A simple new tool helps show the potential lifesaving benefits of diabetes treatment, based on a recent study that tested a model for predicting heart risks in patients with type 2 diabetes. The findings were recently published in the European Heart Journal and could be especially useful motivation for patients with long-term treatment plans.
Known as the DIAL (diabetes lifetime-perspective prediction) model, this tool was developed to predict future risk for heart events in patients with type 2 diabetes. Experts hoped that, if successful, the tool could predict how changes in health or treatment could impact risk for life-threatening heart events. Predictions could also aid in treatment decisions and provide motivation to adhere to treatment plans for type 2 diabetes.
Type 2 diabetes is the most common type of diabetes, affecting nearly 28 million adults in the United States. It occurs when the body does not process blood sugar properly and can nearly double an individual’s risk of developing heart disease.
To create the prediction model, researchers analyzed data from the Swedish National Diabetes Registry, which included nearly 390,000 patients with type 2 diabetes. Researchers looked closely at key risk factors such as age, sex, weight, blood pressure and blood sugar and their impact on survival and outcomes. This information was then used to predict how changes in things like medication and treatment could affect future risk for heart events.
Ultimately, researchers were successful in developing the model, and when comparing it to other large data sources, found it to be largely accurate. In the study, researchers used the tool to predict things like ten-year and lifetime risk for heart events among patients in other registries and studies. The tool performed very well, according to authors, which is promising.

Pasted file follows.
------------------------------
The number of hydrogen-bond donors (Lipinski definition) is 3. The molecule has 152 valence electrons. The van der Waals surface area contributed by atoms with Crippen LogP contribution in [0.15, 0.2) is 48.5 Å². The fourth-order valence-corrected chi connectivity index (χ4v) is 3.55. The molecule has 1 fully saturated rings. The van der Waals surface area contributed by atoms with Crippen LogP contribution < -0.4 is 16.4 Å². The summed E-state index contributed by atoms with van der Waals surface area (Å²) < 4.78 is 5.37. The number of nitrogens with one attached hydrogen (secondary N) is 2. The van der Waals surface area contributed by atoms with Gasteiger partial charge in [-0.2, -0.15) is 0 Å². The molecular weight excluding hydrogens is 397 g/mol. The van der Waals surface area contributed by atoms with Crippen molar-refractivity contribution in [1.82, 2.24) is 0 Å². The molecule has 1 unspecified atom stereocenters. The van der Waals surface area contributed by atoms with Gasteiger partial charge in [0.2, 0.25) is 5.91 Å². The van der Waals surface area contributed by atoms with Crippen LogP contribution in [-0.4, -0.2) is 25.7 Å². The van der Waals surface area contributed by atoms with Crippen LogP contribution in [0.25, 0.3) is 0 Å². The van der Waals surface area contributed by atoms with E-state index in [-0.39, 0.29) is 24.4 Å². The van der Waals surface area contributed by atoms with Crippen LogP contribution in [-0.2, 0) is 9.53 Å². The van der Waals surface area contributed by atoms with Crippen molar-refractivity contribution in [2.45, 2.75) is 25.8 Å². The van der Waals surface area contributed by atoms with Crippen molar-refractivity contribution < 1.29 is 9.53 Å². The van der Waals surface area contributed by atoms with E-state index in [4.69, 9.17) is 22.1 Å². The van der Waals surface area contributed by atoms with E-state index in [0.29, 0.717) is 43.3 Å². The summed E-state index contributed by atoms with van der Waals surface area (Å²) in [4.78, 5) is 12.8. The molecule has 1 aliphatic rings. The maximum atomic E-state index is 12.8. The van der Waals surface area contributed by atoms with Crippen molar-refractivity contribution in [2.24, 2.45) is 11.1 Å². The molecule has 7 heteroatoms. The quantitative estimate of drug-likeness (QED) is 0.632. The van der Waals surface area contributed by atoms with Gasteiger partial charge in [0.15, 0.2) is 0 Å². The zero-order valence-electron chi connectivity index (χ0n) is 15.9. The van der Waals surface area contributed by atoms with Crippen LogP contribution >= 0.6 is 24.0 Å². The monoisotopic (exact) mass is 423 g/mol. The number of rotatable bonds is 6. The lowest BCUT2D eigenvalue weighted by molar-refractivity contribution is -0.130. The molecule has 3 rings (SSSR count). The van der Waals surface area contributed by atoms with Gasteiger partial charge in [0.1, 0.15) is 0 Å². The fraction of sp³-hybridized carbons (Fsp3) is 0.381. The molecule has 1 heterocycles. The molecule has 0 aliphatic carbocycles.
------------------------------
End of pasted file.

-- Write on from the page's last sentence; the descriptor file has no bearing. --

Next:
As a result, the tool is now available for free online at www.u-prevent.com. It is simple to use and available to both patients and providers.
To use the tool, it first asks to input current data, such as age, blood sugar, cholesterol and diabetes medications. The tool then generates three charts based on this information. One chart includes how many years a patient is estimated to live free of heart disease, one estimates a patient’s ten-year risk for developing heart disease, and another estimates a patient’s lifetime risk for developing heart disease. You can then adjust factors like blood pressure levels or use of statins and blood thinners to see how the changes might impact outcomes.
For example, the tool may show that a patient’s risk for developing heart disease in the next ten years is 50% based on their existing health and treatment plan. However, adding additional medications may reduce that risk by 10% and increase years lived free of heart disease.
Of course, researchers note that the tool should not be used in place of meeting with your actual doctor. However, the tool may be useful when considering different treatments by quantifying the potential benefits from medications or lifestyle changes related to type 2 diabetes.